Into the Blue: Tips, tricks and insights from
Steve Rodger and Scott Walker

Steve and Scott leaning over side of boat releasing a marlin

Last updated: 6/6/2018

Editor: West Marine associate Sharon Halcomb recently caught up to Steve Rodger and Scott Walker, co-hosts of the hit TV series “Into the Blue.” Here, Steve and Scott talk about their beginnings as anglers, big fish, tackle, techniques, epic battles, catch and release, fish stocks, favorite fish to eat and where they like to shop—which naturally is West Marine!

Sharon: How has the success of the show affected your lives?

Steve: With the great success of the show it seems like I get more days when I can go out and actually go fishing with my friends and my family.

Sharon: Can you give us a brief overview of your lives and how you got started in fishing?

Scott: I started with my aunt and uncle out of Ocean City and was on the water every day starting at age 13. I’m a little anal about preparation, but it has paid off for me. Into the Blue has been a great stepping stone for me to get back into competitive fishing.

Sharon: Who gave you guidance when you were younger and starting out in your fishing career?

Scott: I would say it was my father. We fished out of Ocean City, Maryland. We’d tease the fish for miles into shallow water.

Sharon: What kind of fishing really excites you?

Scott: Trolling for white marlin. Been doing it my whole life. I’ve done it in Venezuela, all over the Caribbean, Cancun, Isla Mujeres and the Mid Atlantic from North Carolina, Virginia, to Ocean City, Jersey. I will do it until the day I die. I’ve been doing it since I was 16 years old. I remember my first bite and my last bite and I’m thinking about my next bite.

Steve: Sight casting. Live bait. Artificial bait. Love catching permit. Love sight casting big dolphin that are surfing the waves. Sight casting with live bait or artificial. Love throwing bait to tailing billfish. It could be cobia, it could be barracuda on the flat. Love stalking the fish and presenting the bait and the opportunity, not sitting and waiting to get lucky.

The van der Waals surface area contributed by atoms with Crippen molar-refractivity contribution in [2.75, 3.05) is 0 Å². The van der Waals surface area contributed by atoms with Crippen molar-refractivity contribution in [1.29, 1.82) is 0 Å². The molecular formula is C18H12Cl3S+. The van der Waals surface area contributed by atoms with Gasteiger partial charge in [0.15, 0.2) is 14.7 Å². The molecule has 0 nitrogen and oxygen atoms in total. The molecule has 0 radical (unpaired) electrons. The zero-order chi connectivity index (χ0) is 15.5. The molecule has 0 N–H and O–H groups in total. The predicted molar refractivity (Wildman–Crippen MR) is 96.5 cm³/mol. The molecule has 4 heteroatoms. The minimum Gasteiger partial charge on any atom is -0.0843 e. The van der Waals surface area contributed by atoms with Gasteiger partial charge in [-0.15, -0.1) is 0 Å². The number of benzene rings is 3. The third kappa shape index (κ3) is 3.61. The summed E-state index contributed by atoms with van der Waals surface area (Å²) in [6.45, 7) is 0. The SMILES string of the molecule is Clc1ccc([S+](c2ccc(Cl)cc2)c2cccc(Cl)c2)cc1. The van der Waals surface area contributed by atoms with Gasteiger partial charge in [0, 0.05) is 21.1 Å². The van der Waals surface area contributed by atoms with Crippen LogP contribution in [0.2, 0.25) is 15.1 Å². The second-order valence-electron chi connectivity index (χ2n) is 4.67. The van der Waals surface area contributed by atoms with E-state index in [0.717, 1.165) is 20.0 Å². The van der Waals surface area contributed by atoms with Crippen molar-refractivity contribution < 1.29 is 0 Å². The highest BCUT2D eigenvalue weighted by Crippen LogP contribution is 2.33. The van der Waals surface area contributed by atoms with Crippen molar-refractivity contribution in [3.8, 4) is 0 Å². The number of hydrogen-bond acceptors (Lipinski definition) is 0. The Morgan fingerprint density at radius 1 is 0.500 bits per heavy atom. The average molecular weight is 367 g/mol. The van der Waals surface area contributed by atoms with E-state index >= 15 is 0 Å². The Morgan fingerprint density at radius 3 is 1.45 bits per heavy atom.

Sharon: Scott, when you go for those big marlin, do you ever use a fighting chair?

First things first. Fishing doesn't really begin until after Steve and Scott catch a load of bait.

Scott: I’m all about stand up. I’ve been in a fighting chair and as a mate for a long time. I know how to work a fighting chair, know how to train someone and how to use one myself. Last year I finally got to catch a 1000 pound bluefin up in Nova Scotia and got to use a chair which is exactly what they are for, conquering a big fish. We do a lot of sight fishing. It’s standup with spinning tackle. We can use conventional, but given our choice, with the great new innovations from Shimano, standup with a spinning rod is about as good as it gets.

Steve: No rail fishing on the East Coast. I’ve never seen anyone rail fish. That seems to be a West Coast thing only.

Sharon: Scott, what is the biggest fish you ever landed?

Scott: Me and my aunt and uncle fought a grand or bigger bluefin for 10 hours.Marlin up to 857, mako shark up to just under 800, some tiger sharks pushing a thousand.

Sharon: Bluefin? You say you got a 1000 pound bluefin? Is that what you said? Up in Nova Scotia?

Scott: Yea, catch and release.

Sharon: How about you, Steve?

Steve: (Takes a sip from his drink) Ummmm, so all my memorable ones . . .I caught a 204 pound yellow fin here in Key West. I speared one with my spear gun, 198 pounds. I have the Key West record dolphin at 72.4 pounds. It was six and one-half feet long.

Sharon: What’s the longest it took you to catch any of those big fish?

Steve: Some of those tunas? Too long! (laughter) As I get older, I’ve learned you gotta pop ’em or stop ’em and put it to ’em. I had a client catch one that was like 190. I think we spent like six hours on that fish. On 50 pound test—and the water was only like 200 feet that we hooked ’em in. But no rail, short standup rod with a belt on and just—they’re not prepared, I'm not prepared, plus me being scared not to lose 'em—I didn't want to put the pressure, that’s the mistake! I didn't want to let the drag go up far enough.

Hors d'oeuvres for the big brutes.

Steve: (Back to previous question) The biggest swordfish I ever caught was 330. So that was a pretty neat fish. Still waiting to get a 500 pounder.

Sharon: You ever have a shark try to take your fish.

Scott: Yep, they’re a nuisance.

Steve: All the time. We have a major problem with sharks. They’re becoming very trained to where they’re following the boat. They’re learning. They’re smart animals. We battle sharks daily. We run from sharks all the time.

Sharon: How did you get your start as fishing celebrities?

Steve: Throughout my career, multiple celebrities would come down to the Keys. I did numerous shows with a lot of celebrities and Jose Wehebe was a good friend of mine. I did maybe a dozen shows with Jose. Great guy, always had time for the people. So Jose and I, we did a lot of fishin’. . . and through that we masterminded a show called the “Mad Fin” Shark Series which was aired on ESPN. Through that I was approached by Tom Roland and Scott to do a show with them.